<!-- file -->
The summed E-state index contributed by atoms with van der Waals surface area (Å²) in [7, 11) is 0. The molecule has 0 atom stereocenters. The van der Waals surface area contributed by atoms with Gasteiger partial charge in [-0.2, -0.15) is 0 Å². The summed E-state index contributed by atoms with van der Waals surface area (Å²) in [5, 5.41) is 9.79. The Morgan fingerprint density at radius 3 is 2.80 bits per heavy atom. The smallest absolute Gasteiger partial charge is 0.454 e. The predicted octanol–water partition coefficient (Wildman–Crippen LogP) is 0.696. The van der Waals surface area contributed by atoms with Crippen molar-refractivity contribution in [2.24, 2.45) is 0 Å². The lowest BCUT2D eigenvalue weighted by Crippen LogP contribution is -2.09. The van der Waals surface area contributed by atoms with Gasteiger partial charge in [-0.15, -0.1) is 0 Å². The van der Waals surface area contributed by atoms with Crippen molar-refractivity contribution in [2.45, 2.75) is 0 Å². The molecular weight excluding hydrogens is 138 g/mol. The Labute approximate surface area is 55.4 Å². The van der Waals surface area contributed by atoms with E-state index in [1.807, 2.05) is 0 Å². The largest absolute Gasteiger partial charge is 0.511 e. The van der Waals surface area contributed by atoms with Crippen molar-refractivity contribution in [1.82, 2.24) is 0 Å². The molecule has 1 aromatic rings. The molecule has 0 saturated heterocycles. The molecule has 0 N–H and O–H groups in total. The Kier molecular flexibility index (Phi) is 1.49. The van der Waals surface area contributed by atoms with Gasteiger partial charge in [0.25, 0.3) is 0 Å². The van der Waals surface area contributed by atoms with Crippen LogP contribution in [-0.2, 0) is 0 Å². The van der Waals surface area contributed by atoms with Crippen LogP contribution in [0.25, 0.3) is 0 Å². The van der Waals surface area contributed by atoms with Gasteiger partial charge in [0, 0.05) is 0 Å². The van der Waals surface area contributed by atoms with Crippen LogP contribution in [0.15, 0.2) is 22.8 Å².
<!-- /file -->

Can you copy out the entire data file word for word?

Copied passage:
The summed E-state index contributed by atoms with van der Waals surface area (Å²) in [7, 11) is 0. The molecule has 0 atom stereocenters. The van der Waals surface area contributed by atoms with Gasteiger partial charge in [-0.2, -0.15) is 0 Å². The summed E-state index contributed by atoms with van der Waals surface area (Å²) in [5, 5.41) is 9.79. The Morgan fingerprint density at radius 3 is 2.80 bits per heavy atom. The smallest absolute Gasteiger partial charge is 0.454 e. The predicted octanol–water partition coefficient (Wildman–Crippen LogP) is 0.696. The van der Waals surface area contributed by atoms with Crippen molar-refractivity contribution in [2.24, 2.45) is 0 Å². The lowest BCUT2D eigenvalue weighted by Crippen LogP contribution is -2.09. The van der Waals surface area contributed by atoms with Gasteiger partial charge in [-0.15, -0.1) is 0 Å². The van der Waals surface area contributed by atoms with Crippen molar-refractivity contribution in [2.45, 2.75) is 0 Å². The molecular weight excluding hydrogens is 138 g/mol. The Labute approximate surface area is 55.4 Å². The van der Waals surface area contributed by atoms with E-state index in [1.807, 2.05) is 0 Å². The largest absolute Gasteiger partial charge is 0.511 e. The van der Waals surface area contributed by atoms with Crippen molar-refractivity contribution in [1.82, 2.24) is 0 Å². The molecule has 1 aromatic rings. The molecule has 0 saturated heterocycles. The molecule has 0 N–H and O–H groups in total. The Kier molecular flexibility index (Phi) is 1.49. The van der Waals surface area contributed by atoms with Gasteiger partial charge in [0.25, 0.3) is 0 Å². The van der Waals surface area contributed by atoms with Crippen LogP contribution in [-0.2, 0) is 0 Å². The van der Waals surface area contributed by atoms with Crippen LogP contribution in [0.25, 0.3) is 0 Å². The van der Waals surface area contributed by atoms with Gasteiger partial charge in [0, 0.05) is 0 Å². The van der Waals surface area contributed by atoms with Crippen LogP contribution in [0.15, 0.2) is 22.8 Å².